The lateral surface meets the medial surface of the brain at the superior margin. It meets the orbital surface of the brain at the orbital margin and meets the inferior surface at the inferior margin. The inferior margin shows a small, inconstant preoccipital notch that separates the inferior temporal margin anteriorly from the inferior occipital margin posteriorly.
The convexity surface of the frontal lobe displays four major gyri (Figs. 9-2 to 9-6). Anteriorly, the longitudinally oriented superior frontal gyrus, middle frontal gyrus, and inferior frontal gyrus are separated from each other by the superior and inferior frontal sulci. The middle frontal gyrus is the largest of the three gyri and may be partially subdivided into upper and lower halves by an inconstant middle frontal sulcus. The convexity surface of the superior frontal gyrus may be grooved by short shallow sulci termed the medial frontal sulci. Posteriorly, the frontal lobe is formed by the precentral gyrus that courses vertically between the precentral sulcus anteriorly and the central sulcus posteriorly. The inferior end of the central sulcus usually does not intersect the sylvian fissure. Instead, a U-shaped subcentral gyrus is interposed between the inferior end of the central sulcus and the sylvian fissure.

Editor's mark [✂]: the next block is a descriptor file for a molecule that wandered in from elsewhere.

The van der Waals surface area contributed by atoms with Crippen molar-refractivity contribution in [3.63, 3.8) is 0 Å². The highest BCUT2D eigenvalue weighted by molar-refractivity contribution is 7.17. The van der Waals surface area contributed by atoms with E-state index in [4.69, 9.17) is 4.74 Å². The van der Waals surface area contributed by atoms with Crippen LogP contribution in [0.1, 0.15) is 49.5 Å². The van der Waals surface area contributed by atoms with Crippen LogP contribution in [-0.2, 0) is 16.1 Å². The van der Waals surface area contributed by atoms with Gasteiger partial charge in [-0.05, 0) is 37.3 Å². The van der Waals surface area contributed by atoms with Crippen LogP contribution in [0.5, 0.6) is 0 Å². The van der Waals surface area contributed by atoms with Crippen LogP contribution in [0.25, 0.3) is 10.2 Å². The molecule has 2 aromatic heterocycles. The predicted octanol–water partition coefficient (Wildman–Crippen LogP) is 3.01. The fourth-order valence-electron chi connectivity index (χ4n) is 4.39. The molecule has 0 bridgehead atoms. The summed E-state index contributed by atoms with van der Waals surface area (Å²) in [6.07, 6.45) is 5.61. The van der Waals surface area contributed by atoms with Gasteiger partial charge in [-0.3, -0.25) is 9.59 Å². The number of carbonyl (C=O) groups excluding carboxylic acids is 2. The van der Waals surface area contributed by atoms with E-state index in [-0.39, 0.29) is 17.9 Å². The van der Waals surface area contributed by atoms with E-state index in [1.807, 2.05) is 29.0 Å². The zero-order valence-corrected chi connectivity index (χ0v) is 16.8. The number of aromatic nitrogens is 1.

FIGURE 9-5 Surface features of the convexity. Diagrammatic representation.